Last spring, I spent a few days with Linda in Highlands, NC, where it was fun to see how fascinated she and her husband were with the Dark-eyed Juncos that had built a nest on their back porch. I had never heard of that type of bird before and thought it was an intriguing name, and I also watched mama Dark-eyed Junco feed the baby Dark-eyed Juncos. The birds were not afraid of us while we sat on the porch, and they went about their business quite confidently.
When I returned home from that visit, I wanted to thank my friends for their hospitality in putting me up for the weekend. I had been especially busy that spring with 3 solo exhibitions, and being at their house was a well-needed retreat.
In between working on other projects, I began looking up photographs and descriptions of the Dark-eyed Juncos and found them to be just as cute in the photographs as they had been on the porch. In Linda’s kitchen, I had noticed a deep green ceramic rooster tile, and I used that as a jumping off point as a design inspiration for a gift for her. I started making 5”x5” birds and discovered that at that size, the bird needed to be an easy-to-read design. I knew that deep red was Linda’s favorite color, so after many tests of the color red, and trying different size birds within the 5”x5” parameters, and simplifying the drawing of the bird while trying to keep it recognizable as a Dark-eyed Junco, this is what I came up with and presented to Linda this spring:
As a result of this project, I began noticing more the birds around me - the ones that come to the bird feeder, the ones in the woods, and the ones in town. I started paying attention to their songs and their daily activities. About that time, I needed to borrow some of my architectural silk paintings from Krista G. for a new exhibit. While talking to her, Krista introduced me to some excellent bird web sites, including All About Birds and she told me how she had been recognized as ‘the person reporting sighting the most species of birds in Georgia’ this past year for a total of 322 bird species! I had a lot to learn from her - see an article about her experiences in Georgia Magazine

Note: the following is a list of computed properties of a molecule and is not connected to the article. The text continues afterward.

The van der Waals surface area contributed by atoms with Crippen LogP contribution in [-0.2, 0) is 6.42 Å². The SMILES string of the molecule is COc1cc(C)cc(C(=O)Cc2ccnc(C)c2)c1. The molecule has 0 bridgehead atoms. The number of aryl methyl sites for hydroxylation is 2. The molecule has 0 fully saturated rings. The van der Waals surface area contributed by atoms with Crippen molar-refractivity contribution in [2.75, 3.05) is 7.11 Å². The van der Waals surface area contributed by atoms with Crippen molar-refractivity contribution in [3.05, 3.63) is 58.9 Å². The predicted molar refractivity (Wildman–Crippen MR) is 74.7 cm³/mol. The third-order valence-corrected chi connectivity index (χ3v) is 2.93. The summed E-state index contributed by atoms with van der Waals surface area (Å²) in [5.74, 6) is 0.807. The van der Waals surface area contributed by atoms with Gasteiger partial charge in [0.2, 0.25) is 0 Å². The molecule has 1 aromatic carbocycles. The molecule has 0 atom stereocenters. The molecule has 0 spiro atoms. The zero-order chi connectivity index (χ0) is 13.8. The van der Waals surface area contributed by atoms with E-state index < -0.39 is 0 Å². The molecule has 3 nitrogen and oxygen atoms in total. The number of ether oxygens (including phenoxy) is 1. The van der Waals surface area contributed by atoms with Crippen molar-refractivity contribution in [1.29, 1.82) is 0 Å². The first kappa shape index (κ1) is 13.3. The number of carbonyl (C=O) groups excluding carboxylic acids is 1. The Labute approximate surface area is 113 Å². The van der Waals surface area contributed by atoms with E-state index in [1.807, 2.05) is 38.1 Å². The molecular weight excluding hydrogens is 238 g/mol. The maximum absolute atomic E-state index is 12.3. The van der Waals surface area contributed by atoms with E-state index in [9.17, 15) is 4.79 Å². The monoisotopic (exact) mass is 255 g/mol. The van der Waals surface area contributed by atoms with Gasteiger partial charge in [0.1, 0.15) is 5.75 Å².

I looked at the websites, took down the bird identification books from my bookshelves, and started experimenting and drawing other birds than Juncos - paying attention to the shapes, the feathers, the heads, and the different beaks that make each bird unique.
I found that this testing of a new idea, working on simplifying a design, and choosing pleasing colors all brought much pleasure and fun to my studio work. I imagined the most brightly contasting color combinations, looked at opposites on the color wheel, and tried to think of colors that would create designs that would seem to pop off the silk and attract people’s attention to my artwork, and hopefully, make them happy, too.
After all this background work and with all these bird inspirations, I got busy and painted 10 birds-on-silk. They will be hanging in Jittery Joe’s 5 Points coffeeshop and can be seen there. Here is a sample of what I came up with:
I also found it fascinating to learn about the nesting hawk outside the office of the President of New York University that is being watched on a webcam by people all over the world! The hawks hatched their baby birds on May 5, but you can still see some activity in the nest.
I feel so lucky that I can watch wildlife, including birds, so easily where I live. We have our own set of Phoebes that have been nesting every summer with us for 30 years. But really, for all of us, birds are so prevalent that all we need to do, wherever we are, is open up our eyes and ears and pay attention to them to take delight in what they offer us.
I can see these new painted silk birds sharing their lives in bedrooms, living rooms, on the walls, or displayed as pillows - what do you think? Do you have any ideas to share about the bird designs that I have not thought of?
Hope you enjoy watching your own birds this week!